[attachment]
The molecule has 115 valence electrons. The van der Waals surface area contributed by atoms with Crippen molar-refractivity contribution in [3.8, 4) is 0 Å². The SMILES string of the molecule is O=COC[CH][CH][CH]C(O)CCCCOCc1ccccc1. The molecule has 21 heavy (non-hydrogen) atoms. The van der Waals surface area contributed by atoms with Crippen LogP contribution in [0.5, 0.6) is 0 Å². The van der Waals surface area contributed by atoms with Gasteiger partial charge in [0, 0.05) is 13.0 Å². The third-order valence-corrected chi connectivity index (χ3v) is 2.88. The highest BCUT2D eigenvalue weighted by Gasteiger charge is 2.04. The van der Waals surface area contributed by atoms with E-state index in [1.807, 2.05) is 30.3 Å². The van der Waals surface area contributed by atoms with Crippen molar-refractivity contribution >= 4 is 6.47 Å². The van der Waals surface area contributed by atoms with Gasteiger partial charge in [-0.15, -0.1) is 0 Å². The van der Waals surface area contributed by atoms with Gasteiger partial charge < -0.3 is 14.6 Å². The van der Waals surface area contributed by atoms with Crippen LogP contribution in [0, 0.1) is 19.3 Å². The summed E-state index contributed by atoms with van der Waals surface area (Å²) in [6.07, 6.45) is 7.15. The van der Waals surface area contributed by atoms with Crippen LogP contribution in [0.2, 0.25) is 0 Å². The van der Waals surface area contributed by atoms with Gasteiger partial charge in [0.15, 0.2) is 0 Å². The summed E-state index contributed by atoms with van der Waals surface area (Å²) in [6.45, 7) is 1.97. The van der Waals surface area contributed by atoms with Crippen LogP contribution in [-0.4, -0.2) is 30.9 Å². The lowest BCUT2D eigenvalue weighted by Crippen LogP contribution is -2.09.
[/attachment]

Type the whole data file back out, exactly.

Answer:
The molecule has 115 valence electrons. The van der Waals surface area contributed by atoms with Crippen molar-refractivity contribution in [3.8, 4) is 0 Å². The SMILES string of the molecule is O=COC[CH][CH][CH]C(O)CCCCOCc1ccccc1. The molecule has 21 heavy (non-hydrogen) atoms. The van der Waals surface area contributed by atoms with Crippen LogP contribution in [0.5, 0.6) is 0 Å². The van der Waals surface area contributed by atoms with Gasteiger partial charge in [0, 0.05) is 13.0 Å². The third-order valence-corrected chi connectivity index (χ3v) is 2.88. The highest BCUT2D eigenvalue weighted by Gasteiger charge is 2.04. The van der Waals surface area contributed by atoms with E-state index in [1.807, 2.05) is 30.3 Å². The van der Waals surface area contributed by atoms with Crippen molar-refractivity contribution >= 4 is 6.47 Å². The van der Waals surface area contributed by atoms with Gasteiger partial charge in [-0.15, -0.1) is 0 Å². The van der Waals surface area contributed by atoms with Gasteiger partial charge < -0.3 is 14.6 Å². The van der Waals surface area contributed by atoms with Crippen LogP contribution in [0, 0.1) is 19.3 Å². The summed E-state index contributed by atoms with van der Waals surface area (Å²) in [6.07, 6.45) is 7.15. The van der Waals surface area contributed by atoms with Crippen LogP contribution in [0.2, 0.25) is 0 Å². The van der Waals surface area contributed by atoms with Gasteiger partial charge in [0.15, 0.2) is 0 Å². The summed E-state index contributed by atoms with van der Waals surface area (Å²) in [6.45, 7) is 1.97. The van der Waals surface area contributed by atoms with Crippen LogP contribution in [-0.4, -0.2) is 30.9 Å². The lowest BCUT2D eigenvalue weighted by Crippen LogP contribution is -2.09.